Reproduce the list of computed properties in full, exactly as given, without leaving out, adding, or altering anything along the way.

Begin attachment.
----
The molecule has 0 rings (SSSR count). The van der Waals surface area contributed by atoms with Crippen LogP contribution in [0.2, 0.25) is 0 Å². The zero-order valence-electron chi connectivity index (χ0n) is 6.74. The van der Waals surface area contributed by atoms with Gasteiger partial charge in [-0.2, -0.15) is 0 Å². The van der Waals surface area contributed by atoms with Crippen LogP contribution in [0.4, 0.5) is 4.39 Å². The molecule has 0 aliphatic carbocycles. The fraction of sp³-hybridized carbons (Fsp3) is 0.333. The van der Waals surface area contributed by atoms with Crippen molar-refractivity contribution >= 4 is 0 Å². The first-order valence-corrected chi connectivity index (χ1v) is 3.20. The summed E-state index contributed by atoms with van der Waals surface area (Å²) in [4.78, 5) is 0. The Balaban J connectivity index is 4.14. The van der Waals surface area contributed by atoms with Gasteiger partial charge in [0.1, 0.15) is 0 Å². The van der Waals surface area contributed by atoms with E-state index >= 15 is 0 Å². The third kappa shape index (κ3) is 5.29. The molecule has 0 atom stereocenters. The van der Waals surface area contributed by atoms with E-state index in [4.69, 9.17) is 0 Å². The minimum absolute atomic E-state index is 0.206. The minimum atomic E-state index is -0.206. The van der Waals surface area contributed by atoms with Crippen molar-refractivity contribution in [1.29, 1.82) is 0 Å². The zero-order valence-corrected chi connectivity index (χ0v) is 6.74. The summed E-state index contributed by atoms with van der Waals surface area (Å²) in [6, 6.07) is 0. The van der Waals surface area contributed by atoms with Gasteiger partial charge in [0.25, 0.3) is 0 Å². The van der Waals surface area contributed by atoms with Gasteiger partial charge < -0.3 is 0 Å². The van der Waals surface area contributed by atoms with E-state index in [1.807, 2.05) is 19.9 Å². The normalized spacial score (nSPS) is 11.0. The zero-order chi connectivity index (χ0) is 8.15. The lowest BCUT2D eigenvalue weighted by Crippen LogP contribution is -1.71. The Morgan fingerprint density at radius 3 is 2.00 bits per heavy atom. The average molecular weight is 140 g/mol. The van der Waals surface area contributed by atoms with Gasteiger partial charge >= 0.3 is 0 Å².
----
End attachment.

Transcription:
The molecule has 0 rings (SSSR count). The van der Waals surface area contributed by atoms with Crippen LogP contribution in [0.2, 0.25) is 0 Å². The zero-order valence-electron chi connectivity index (χ0n) is 6.74. The van der Waals surface area contributed by atoms with Gasteiger partial charge in [-0.2, -0.15) is 0 Å². The van der Waals surface area contributed by atoms with Crippen LogP contribution in [0.4, 0.5) is 4.39 Å². The molecule has 0 aliphatic carbocycles. The fraction of sp³-hybridized carbons (Fsp3) is 0.333. The van der Waals surface area contributed by atoms with Crippen molar-refractivity contribution >= 4 is 0 Å². The first-order valence-corrected chi connectivity index (χ1v) is 3.20. The summed E-state index contributed by atoms with van der Waals surface area (Å²) in [4.78, 5) is 0. The Balaban J connectivity index is 4.14. The van der Waals surface area contributed by atoms with Gasteiger partial charge in [0.1, 0.15) is 0 Å². The van der Waals surface area contributed by atoms with E-state index >= 15 is 0 Å². The third kappa shape index (κ3) is 5.29. The molecule has 0 atom stereocenters. The van der Waals surface area contributed by atoms with E-state index in [4.69, 9.17) is 0 Å². The minimum absolute atomic E-state index is 0.206. The minimum atomic E-state index is -0.206. The van der Waals surface area contributed by atoms with Crippen molar-refractivity contribution in [1.29, 1.82) is 0 Å². The zero-order valence-corrected chi connectivity index (χ0v) is 6.74. The summed E-state index contributed by atoms with van der Waals surface area (Å²) in [6, 6.07) is 0. The van der Waals surface area contributed by atoms with Gasteiger partial charge in [0.25, 0.3) is 0 Å². The van der Waals surface area contributed by atoms with Gasteiger partial charge < -0.3 is 0 Å². The van der Waals surface area contributed by atoms with E-state index in [1.807, 2.05) is 19.9 Å². The normalized spacial score (nSPS) is 11.0. The zero-order chi connectivity index (χ0) is 8.15. The lowest BCUT2D eigenvalue weighted by Crippen LogP contribution is -1.71. The Morgan fingerprint density at radius 3 is 2.00 bits per heavy atom. The average molecular weight is 140 g/mol. The van der Waals surface area contributed by atoms with Gasteiger partial charge >= 0.3 is 0 Å².